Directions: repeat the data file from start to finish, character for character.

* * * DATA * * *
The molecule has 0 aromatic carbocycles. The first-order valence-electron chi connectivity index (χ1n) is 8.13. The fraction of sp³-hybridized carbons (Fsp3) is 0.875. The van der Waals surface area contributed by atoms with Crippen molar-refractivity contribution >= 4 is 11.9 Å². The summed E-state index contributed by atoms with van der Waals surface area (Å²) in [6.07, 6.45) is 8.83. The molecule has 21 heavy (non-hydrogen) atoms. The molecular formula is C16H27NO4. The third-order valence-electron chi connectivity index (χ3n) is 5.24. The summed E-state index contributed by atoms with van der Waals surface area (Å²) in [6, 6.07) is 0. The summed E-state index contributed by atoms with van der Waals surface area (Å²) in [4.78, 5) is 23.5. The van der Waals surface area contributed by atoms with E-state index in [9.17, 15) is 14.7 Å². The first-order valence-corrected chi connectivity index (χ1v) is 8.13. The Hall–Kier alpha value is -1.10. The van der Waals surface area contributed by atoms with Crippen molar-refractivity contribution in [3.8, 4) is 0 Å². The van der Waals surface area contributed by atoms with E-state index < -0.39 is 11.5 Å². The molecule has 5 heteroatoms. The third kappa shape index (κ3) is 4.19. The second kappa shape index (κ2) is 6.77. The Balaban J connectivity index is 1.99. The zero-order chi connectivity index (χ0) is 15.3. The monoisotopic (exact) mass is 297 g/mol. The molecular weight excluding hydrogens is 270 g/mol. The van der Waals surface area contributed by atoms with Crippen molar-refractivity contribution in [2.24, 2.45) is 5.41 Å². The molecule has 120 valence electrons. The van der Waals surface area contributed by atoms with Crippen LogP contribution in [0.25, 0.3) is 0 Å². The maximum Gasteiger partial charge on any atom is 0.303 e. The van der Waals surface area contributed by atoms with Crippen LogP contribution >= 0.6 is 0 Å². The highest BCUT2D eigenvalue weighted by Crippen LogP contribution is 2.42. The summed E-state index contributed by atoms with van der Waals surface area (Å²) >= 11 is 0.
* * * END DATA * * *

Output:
The molecule has 0 aromatic carbocycles. The first-order valence-electron chi connectivity index (χ1n) is 8.13. The fraction of sp³-hybridized carbons (Fsp3) is 0.875. The van der Waals surface area contributed by atoms with Crippen molar-refractivity contribution >= 4 is 11.9 Å². The summed E-state index contributed by atoms with van der Waals surface area (Å²) in [6.07, 6.45) is 8.83. The molecule has 21 heavy (non-hydrogen) atoms. The molecular formula is C16H27NO4. The third-order valence-electron chi connectivity index (χ3n) is 5.24. The summed E-state index contributed by atoms with van der Waals surface area (Å²) in [6, 6.07) is 0. The summed E-state index contributed by atoms with van der Waals surface area (Å²) in [4.78, 5) is 23.5. The van der Waals surface area contributed by atoms with E-state index in [9.17, 15) is 14.7 Å². The first-order valence-corrected chi connectivity index (χ1v) is 8.13. The Hall–Kier alpha value is -1.10. The van der Waals surface area contributed by atoms with Crippen molar-refractivity contribution in [3.8, 4) is 0 Å². The van der Waals surface area contributed by atoms with E-state index < -0.39 is 11.5 Å². The molecule has 5 heteroatoms. The third kappa shape index (κ3) is 4.19. The second kappa shape index (κ2) is 6.77. The Balaban J connectivity index is 1.99. The zero-order chi connectivity index (χ0) is 15.3. The monoisotopic (exact) mass is 297 g/mol. The molecular weight excluding hydrogens is 270 g/mol. The van der Waals surface area contributed by atoms with Crippen molar-refractivity contribution in [2.24, 2.45) is 5.41 Å². The molecule has 120 valence electrons. The van der Waals surface area contributed by atoms with Crippen LogP contribution in [0.25, 0.3) is 0 Å². The maximum Gasteiger partial charge on any atom is 0.303 e. The van der Waals surface area contributed by atoms with Crippen LogP contribution >= 0.6 is 0 Å². The highest BCUT2D eigenvalue weighted by Crippen LogP contribution is 2.42. The summed E-state index contributed by atoms with van der Waals surface area (Å²) >= 11 is 0.